Analysis of the autophagic flux in astrocytes intoxicated by trimethyltin
- environmental neurotoxins
How to Cite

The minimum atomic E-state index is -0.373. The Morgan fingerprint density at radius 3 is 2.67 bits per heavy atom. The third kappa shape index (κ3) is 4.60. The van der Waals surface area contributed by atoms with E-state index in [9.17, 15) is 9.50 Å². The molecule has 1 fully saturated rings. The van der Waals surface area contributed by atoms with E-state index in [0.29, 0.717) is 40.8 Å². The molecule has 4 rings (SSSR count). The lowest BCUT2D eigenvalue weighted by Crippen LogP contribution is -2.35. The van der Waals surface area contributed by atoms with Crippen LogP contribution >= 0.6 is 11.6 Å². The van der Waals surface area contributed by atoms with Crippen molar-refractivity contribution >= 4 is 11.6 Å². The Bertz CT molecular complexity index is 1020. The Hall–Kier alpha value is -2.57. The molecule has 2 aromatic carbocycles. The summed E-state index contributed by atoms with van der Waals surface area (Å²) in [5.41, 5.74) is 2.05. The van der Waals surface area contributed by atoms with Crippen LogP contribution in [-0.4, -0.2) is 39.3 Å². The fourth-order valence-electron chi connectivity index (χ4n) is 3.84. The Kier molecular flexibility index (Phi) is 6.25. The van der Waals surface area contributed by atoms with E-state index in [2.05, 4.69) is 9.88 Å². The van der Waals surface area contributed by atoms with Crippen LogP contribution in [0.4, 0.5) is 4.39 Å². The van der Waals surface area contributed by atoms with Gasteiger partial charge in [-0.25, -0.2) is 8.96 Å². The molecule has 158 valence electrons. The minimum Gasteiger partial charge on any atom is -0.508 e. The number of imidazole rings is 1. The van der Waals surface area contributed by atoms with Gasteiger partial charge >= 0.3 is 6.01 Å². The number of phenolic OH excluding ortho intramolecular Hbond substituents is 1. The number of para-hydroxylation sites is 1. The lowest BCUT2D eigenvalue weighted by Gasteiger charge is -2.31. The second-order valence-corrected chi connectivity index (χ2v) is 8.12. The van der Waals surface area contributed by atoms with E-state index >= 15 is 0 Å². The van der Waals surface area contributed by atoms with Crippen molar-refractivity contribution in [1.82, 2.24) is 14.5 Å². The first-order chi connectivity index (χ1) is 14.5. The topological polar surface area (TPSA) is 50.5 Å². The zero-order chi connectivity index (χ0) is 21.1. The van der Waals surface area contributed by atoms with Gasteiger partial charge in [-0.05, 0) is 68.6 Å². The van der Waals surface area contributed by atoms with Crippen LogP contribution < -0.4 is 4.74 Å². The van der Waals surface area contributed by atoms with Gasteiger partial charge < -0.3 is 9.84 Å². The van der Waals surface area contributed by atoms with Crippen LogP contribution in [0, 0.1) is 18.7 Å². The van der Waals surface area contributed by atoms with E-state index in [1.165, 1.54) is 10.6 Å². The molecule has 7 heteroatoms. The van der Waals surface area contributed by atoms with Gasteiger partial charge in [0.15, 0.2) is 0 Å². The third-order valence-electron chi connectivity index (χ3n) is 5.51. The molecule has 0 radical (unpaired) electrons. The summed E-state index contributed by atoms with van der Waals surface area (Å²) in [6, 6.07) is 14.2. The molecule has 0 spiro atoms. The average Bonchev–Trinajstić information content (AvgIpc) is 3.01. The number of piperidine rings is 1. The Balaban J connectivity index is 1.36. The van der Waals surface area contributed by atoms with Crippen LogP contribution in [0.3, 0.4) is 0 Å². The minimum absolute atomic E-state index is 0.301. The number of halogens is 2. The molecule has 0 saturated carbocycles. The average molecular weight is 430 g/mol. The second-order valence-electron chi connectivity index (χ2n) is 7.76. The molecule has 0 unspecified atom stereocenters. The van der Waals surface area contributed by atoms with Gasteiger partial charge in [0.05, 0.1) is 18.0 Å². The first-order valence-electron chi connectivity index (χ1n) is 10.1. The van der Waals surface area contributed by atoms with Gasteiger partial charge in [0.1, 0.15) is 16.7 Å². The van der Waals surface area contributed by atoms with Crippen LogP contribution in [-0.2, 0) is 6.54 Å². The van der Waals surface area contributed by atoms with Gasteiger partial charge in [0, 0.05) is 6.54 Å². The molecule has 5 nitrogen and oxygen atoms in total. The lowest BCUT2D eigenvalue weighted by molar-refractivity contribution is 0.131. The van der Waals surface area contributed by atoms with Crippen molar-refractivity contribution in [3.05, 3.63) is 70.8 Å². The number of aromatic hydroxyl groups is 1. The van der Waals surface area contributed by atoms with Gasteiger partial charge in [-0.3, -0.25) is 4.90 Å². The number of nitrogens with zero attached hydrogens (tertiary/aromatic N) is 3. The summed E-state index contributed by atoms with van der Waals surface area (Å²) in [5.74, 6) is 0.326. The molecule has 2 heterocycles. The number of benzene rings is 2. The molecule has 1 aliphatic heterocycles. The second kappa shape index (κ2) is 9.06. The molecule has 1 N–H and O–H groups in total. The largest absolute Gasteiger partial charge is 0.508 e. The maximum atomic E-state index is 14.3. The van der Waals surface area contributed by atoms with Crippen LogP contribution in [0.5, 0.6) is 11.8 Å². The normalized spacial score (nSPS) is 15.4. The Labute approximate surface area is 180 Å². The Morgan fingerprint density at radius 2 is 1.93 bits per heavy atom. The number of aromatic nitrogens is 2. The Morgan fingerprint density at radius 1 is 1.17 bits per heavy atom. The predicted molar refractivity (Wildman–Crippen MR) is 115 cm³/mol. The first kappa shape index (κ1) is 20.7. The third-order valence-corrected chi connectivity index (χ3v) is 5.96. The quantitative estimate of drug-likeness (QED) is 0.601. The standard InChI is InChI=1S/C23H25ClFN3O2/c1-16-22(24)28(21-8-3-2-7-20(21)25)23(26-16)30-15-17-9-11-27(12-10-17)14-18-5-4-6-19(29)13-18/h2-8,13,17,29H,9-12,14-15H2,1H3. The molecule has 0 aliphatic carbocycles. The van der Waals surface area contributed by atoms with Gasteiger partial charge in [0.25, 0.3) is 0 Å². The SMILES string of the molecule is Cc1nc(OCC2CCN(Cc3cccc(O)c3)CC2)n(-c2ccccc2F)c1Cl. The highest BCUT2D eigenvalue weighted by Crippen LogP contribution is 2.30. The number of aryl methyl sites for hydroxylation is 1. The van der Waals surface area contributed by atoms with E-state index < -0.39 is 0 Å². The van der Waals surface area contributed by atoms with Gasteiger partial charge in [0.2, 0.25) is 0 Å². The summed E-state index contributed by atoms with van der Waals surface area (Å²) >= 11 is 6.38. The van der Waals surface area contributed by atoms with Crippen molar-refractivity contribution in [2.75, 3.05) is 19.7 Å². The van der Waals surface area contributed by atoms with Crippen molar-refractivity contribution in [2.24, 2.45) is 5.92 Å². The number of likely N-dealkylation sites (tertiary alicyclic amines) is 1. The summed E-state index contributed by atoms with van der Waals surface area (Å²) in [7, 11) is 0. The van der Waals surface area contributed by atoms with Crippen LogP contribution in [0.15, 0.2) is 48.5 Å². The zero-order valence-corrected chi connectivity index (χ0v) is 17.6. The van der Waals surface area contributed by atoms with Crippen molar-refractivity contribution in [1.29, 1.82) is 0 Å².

Autophagy is an intracellular degradation process that controls the quality of the cytoplasm by eliminating protein aggregates and damaged organelles. In addition to its vital homeostatic role, this degradation pathway is involved in various human disorders, including neurodegenerative diseases. Our previous data show that in hippocampal and cortical neurons the neurotoxic compound trimethyltin (TMT) activates the autophagic pathway (Fabrizi et al., 2012). Recently we extended our analysis to astrocytes, the main population of glia of the central nervous system. As already observed in neurons, in astrocytes autophagy is rapidly induced after TMT administration. LC3-II which is a distinctive marker of autophagy rapidly appeared in TMT-treated astrocytes but then it accumulates indicating a precocious block of the autophagic pathway. The inhibition of autophagy by 3-methyladenine at the level of the autophagosome formation partially rescues astrocytes from TMT-induced cell death. Interestingly, an impairment of autophagy was also observed by other authors following intoxication with arsenic and could represent a common feature of different environmental toxins.